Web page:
It's gone it now, the whole thing. That's all there is, there isn't any more. It seemed just a moment ago when, on a Memorial Day Beach the summer stretched ahead to a rockets a flight beyond infinity. Obviously this was not so. The seashell held to the ear that day sang a gay lyric based on sunshine, sparkling water -- and all the time in the world. Hold that shell today and it weeps with sadness and is dour with foreboding. Good-bye to the beach, which to all intents and purposes today is turned back to the gulls. Farewell to the clams and the driftwood fires, to the castles and the fishermen and the legend of the singing sand. This holds that to walk over it when the tide is right will compress it in such a way as to sound like a song. The tide was right that day the summer started, the result having a lilt like something composed by Meredith Wilson for 76 trombones. Today the tide is all wrong. Today is Labor Day and the end of summer. Good-bye.


Lake and Mountain

Farewell to the lake and to the mountain just behind it. Under a late May sky the water was deep blue and the mountain a brilliant green, and the scene cried for a painter to record it. Today there is something bleak about the sky, and an occasional dab of red and brown disfigures the green, like careless spatterwork. No artist would care to touch it today, now at the end of summer. Good-bye. Farewell to the trout at the bottom of the stream and that bass the bottom of the lake and to the loon that makes its home near where stream and lake join together. Back in May the call the old fellow made could be recorded as a cheerful salute to the season, although this could stretch the imagination somewhat. Today, there can be no question about the call. It is rude, sardonic, and it spells out its message -- you're going back where you came from, and good riddance.

The Winding Road

Farewell to the dirt roads which lead to picturesque hamlets and pretty, cared-for farms. Back at the end of May, the spirit was adventurous and it took no more than a touch of the wheel to leave the superhighway world and find a better one. A whole new country opened. Roads were found which followed the natural course of roads -- beside the natural course of streams -- the best of them not even on the wavering thin blue lines on the road maps. On Memorial Day it seemed right to plan an entire summer away from the highways, but good-bye to that. Farewell to lanes going through buttercup meadows, and the brooks lined with weeping willows, the lanes on which twice a day the herds of cows have the right of way. Good-bye to the road stand with box-top counter, where sweet corn is still warm from the sun and practically given away by a proprietor or honestly glad and to see you. Farewell to the country store. Of recent years these have sprung up everywhere, vending atmosphere along with antiques, but they are imitative, not real. The real ones are on the back roads which, starting in late May, went everywhere. Tonight, going home, they will lead but to the superhighway at the end of summer. Good-bye.

Farewell to It All.

Goodbye to the weekend, which never is quite long enough, of course, but is the next best thing to the official vacation. Farewell to tennis and golf and the rocking chair on the hotel porch and the hammock beneath the tree. In late May it was possible to itemize all the worthwhile books which would be read in that hammock, but today the fact must be faced that "War and Peace" has suffered its usual postponement until another summer. Farewell to the little carnival, set out for a week in the town's dusty lot -- about the only relic left of the great circus tradition. Farewell to watermelon, held in the hand and not on plates, and grilled chicken drumsticks, served minus forks, and peanut butter sandwiches seasoned with just the right pinch of fine white sand. Farewell to the summer. Late last May it seemed likely that even the office time clock would cooperate, by slowing its hands or stopping them altogether. That was just an illusion, so recognized now. Instead of stopping on the sunny hours, the hands of all clocks everywhere moved forward like lightning, to reach today. Good-bye.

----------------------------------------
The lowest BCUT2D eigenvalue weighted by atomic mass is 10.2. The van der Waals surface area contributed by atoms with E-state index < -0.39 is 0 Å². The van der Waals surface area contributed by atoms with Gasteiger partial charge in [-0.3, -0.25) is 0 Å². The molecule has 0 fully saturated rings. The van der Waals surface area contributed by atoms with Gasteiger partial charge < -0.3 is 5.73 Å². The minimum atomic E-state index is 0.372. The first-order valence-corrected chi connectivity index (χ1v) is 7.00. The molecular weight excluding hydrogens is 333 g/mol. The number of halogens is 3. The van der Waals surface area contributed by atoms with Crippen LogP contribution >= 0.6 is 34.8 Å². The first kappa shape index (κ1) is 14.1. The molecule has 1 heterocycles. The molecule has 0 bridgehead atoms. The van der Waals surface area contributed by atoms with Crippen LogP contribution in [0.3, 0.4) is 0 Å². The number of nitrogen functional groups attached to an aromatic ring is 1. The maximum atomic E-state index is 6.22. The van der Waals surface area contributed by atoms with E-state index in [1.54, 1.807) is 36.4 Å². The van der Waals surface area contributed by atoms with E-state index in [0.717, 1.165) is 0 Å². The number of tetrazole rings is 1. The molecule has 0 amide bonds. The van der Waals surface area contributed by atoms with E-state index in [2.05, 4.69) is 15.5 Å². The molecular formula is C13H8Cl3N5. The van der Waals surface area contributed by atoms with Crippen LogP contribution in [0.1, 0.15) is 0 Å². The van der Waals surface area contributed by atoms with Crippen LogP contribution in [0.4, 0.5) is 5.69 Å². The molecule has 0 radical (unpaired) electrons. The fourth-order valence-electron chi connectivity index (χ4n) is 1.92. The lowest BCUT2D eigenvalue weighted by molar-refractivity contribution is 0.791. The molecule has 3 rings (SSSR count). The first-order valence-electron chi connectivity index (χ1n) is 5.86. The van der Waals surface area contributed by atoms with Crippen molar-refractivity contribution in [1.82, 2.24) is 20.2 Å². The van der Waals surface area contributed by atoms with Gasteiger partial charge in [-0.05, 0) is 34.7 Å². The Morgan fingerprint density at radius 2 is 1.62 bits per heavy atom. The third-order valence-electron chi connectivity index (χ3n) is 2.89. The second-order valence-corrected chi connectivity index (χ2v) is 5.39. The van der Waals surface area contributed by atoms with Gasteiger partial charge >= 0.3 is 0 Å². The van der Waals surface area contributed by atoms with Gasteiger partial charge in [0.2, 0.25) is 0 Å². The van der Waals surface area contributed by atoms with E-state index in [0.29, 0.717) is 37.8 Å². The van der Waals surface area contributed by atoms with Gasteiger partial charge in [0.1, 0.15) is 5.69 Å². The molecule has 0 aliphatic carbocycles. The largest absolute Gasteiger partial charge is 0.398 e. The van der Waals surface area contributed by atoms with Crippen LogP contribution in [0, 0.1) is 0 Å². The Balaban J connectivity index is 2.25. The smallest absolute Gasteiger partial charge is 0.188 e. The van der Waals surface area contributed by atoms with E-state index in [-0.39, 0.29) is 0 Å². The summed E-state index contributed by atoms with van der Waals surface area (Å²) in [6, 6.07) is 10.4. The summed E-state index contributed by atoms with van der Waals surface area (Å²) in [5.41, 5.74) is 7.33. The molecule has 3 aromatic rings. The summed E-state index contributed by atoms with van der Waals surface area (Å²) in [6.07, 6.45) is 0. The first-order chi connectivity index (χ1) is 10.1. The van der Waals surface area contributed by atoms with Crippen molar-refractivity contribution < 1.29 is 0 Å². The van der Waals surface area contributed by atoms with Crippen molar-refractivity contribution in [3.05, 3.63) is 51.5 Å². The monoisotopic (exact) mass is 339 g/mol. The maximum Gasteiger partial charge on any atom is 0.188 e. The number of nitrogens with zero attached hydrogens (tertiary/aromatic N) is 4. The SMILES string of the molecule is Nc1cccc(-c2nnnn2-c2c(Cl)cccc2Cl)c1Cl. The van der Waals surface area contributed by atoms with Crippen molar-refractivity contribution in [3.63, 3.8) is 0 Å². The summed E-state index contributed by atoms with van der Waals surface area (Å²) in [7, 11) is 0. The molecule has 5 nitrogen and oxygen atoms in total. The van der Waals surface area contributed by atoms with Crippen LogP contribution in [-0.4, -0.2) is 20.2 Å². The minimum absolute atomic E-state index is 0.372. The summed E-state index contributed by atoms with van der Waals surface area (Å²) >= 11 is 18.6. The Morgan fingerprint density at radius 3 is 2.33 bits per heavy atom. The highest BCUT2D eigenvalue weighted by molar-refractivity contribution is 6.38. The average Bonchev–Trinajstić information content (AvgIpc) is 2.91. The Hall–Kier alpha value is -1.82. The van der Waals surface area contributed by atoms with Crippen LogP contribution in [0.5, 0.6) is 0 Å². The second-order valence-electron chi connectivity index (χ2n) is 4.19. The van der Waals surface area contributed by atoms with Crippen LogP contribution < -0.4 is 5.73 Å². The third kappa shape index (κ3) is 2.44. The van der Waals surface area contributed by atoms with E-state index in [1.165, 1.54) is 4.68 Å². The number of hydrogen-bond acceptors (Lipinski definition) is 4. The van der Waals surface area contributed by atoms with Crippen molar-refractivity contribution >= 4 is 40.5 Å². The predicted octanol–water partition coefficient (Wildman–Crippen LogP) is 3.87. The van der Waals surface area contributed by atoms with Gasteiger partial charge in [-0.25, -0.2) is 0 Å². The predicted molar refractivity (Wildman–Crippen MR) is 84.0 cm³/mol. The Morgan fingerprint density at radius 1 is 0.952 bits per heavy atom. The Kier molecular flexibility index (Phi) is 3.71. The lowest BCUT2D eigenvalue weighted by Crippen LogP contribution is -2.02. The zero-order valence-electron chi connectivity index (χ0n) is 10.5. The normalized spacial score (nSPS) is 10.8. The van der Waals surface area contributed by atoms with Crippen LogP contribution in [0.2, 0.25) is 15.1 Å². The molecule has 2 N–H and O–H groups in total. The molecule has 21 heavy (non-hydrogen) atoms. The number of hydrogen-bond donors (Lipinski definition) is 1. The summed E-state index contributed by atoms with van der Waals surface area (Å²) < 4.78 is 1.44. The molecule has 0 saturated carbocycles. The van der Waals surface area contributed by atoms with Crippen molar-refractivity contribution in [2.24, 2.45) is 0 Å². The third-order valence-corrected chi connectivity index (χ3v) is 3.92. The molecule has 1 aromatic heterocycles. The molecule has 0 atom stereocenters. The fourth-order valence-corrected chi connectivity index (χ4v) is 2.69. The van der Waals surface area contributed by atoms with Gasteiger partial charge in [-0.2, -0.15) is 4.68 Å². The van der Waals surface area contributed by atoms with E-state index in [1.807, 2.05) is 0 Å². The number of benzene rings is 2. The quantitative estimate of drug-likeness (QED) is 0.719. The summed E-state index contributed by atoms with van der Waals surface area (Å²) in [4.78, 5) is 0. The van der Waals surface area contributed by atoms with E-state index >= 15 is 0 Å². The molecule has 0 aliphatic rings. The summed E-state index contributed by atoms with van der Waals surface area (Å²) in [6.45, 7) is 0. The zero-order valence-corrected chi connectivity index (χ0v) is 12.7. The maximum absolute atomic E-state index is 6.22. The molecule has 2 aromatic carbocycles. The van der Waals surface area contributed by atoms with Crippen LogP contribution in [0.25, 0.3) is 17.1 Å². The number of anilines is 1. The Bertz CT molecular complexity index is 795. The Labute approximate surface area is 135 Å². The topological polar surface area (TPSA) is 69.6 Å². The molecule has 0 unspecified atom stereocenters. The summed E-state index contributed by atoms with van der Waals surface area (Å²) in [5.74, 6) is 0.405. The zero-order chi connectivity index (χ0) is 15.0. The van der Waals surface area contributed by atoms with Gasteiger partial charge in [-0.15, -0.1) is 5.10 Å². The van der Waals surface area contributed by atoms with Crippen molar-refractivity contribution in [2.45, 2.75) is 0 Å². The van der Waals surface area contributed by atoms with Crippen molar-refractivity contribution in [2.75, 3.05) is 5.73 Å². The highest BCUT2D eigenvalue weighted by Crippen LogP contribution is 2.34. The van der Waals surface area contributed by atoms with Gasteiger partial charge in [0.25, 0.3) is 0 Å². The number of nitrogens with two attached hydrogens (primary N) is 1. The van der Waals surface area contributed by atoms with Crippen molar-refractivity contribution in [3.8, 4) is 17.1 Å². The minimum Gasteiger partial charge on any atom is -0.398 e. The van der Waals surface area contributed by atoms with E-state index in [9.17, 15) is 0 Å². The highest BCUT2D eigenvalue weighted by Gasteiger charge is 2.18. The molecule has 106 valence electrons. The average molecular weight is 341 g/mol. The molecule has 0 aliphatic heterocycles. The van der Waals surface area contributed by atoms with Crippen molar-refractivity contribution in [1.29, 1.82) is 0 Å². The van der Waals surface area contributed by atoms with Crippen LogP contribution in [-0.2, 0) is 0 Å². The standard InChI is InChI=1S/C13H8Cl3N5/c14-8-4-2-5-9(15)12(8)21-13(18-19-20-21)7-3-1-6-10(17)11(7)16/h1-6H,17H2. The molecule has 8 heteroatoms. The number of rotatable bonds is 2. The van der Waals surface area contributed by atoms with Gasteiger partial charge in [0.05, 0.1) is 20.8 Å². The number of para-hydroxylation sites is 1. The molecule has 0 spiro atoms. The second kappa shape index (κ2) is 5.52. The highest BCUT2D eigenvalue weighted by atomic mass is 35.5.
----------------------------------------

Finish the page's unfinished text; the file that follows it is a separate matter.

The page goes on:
New York Times
Septemer 7, 1964

BIG LABOR DAY ISSUE



Click on images to enlarge
1920's
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1954

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1964:




-----------------------
Eugene Piper 1959


---------------------------




1920's medals were awarded by Yacht Club


------------------------------------------------------------------------




LABOR DAY, 1946-1949 IN SALTAIRE: KODACHROME IMAGES BY THE LATE RICHARD GREER

















Pictures by Richard Greer
Pictures courtesy Sid Greer

(JO'H Ed. Note) : The promise of Saltaire from its very inception, to nurture “Healthy Happy Saltaire Youngsters” http://saltaire38.blogspot.com/search?q=Bungaliers was as much evidence in the post- World War II era as it is today. Kids here, kids there, kids everywhere.
Saltaire was never a resort where you went to get away from the kids—it was a place you went to live with the kids. And you never got to know just the kids: you got to know whole families. Bill Stillgebauer told us that his parents were close friends with the Greers, and Bill became friends with the Greers' kids, and grandkids and nieces and nephews. The Greers were cousins of the Glascocks who became good friends of the Stillgebauers, and so on. Growing up Saltaire, you knew people in the context of their families.